Information commissioner: Compulsory data protection audits needed
Compulsory data protection audits of councils and the NHS are needed to help eliminate "really stupid basic errors", the Information Commissioner has said.
Christopher Graham told MPs taxpayers were losing out when public bodies were fined for mistakes in handling sensitive information.
He said "consensual" voluntary audits in some areas had proved a success.
But he said the Department for Communities and Local Government was "surprisingly opposed" to the proposal.
The watchdog currently only has the power to launch compulsory audits across central government. For all other organisations it has to secure consent before an audit can take place.
Giving evidence to the Commons Justice Select Committee, Mr Graham said that a process of regular audit was a "darn sight more helpful" than public bodies continuing to be fined for mistakes and the money effectively being returned to the Treasury.
Nineteen local councils have been fined a total of £1.8m for breaches of the data protection act, the most recent sanctions coming in December.
Compulsory audits, he suggested, would not eliminate all problems but could cut out on incidences of sensitive information "being sent to the wrong fax machine or dropped in the street or left on an unencrypted memory stick".
While the Department of Health had been supportive of the principle of audits in parts of the health service he said the Department for Local Government "remained to be convinced" and he hoped to persuade ministers of their value.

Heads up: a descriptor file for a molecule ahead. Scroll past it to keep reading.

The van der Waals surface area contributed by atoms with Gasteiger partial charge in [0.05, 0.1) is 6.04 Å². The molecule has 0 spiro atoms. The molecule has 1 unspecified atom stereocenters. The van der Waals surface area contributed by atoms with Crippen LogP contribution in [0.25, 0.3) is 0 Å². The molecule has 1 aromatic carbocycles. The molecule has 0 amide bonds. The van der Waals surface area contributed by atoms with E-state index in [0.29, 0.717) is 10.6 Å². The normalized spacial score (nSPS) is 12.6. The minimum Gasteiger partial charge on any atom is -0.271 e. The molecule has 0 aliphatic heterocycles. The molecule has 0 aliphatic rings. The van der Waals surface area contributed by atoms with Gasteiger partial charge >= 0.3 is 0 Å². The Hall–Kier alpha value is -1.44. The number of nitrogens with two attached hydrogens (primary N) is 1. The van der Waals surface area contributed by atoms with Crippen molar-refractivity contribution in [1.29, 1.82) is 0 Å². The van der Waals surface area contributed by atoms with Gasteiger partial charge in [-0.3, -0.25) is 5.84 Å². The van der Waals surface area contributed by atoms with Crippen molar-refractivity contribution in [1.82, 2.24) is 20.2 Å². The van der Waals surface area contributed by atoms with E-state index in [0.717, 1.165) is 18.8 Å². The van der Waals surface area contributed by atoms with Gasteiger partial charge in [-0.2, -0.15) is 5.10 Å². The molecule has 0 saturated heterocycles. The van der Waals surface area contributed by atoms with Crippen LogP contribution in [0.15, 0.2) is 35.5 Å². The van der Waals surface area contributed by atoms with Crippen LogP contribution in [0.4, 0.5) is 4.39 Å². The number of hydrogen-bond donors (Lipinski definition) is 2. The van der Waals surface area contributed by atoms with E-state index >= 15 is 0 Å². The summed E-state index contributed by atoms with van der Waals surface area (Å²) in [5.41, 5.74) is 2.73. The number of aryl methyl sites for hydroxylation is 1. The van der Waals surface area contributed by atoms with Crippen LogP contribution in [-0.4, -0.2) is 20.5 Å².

"Until local government gets the message, local council taxpayers will continue to be hit by civil monetary penalties for really basic stupid errors".
The Information Commissioner also defended the watchdog's investigation into alleged union blacklisting in the construction industry, saying it had taken "all reasonable steps" to examine complaints over the issue.
He said the watchdog did not have the powers, when the allegations first emerged in 2009, to impose fines and other penalties but had issued warning notices of future action against 14 companies. He also said a raid by the watchdog had led to the closure of a database of 3,000 names used to vet workers in the construction sector for more than 15 years.
Mr Graham said it was not the Commissioner's job to conduct a public inquiry into the issue - which some MPs have called for. But he noted that the law had since changed to explicitly outlaw blacklisting and the watchdog would have "no hesitation" to pursue companies in future.
"We cannot re-write history. We did what we could at the time."
He also addressed criticisms about how his office worked, telling MPs his view was that "it ain't broke so don't fix it".
Giving evidence to the Leveson inquiry into press standards in 2011, former deputy commissioner Francis Aldhouse suggested the watchdog had effectively been a "one-man band" in the past, with the commissioner deciding which matters to pursue.
Mr Graham said it was untrue to suggest he had too much personal power and decisions were not taken on a collective basis, saying the Leveson report had not examined its extensive management structure or how responsibilities for both data protection and Freedom of Information had grown.
"That is a wrong description of how things were and how things are," he said, adding that the watchdog now had more than 380 full-time staff.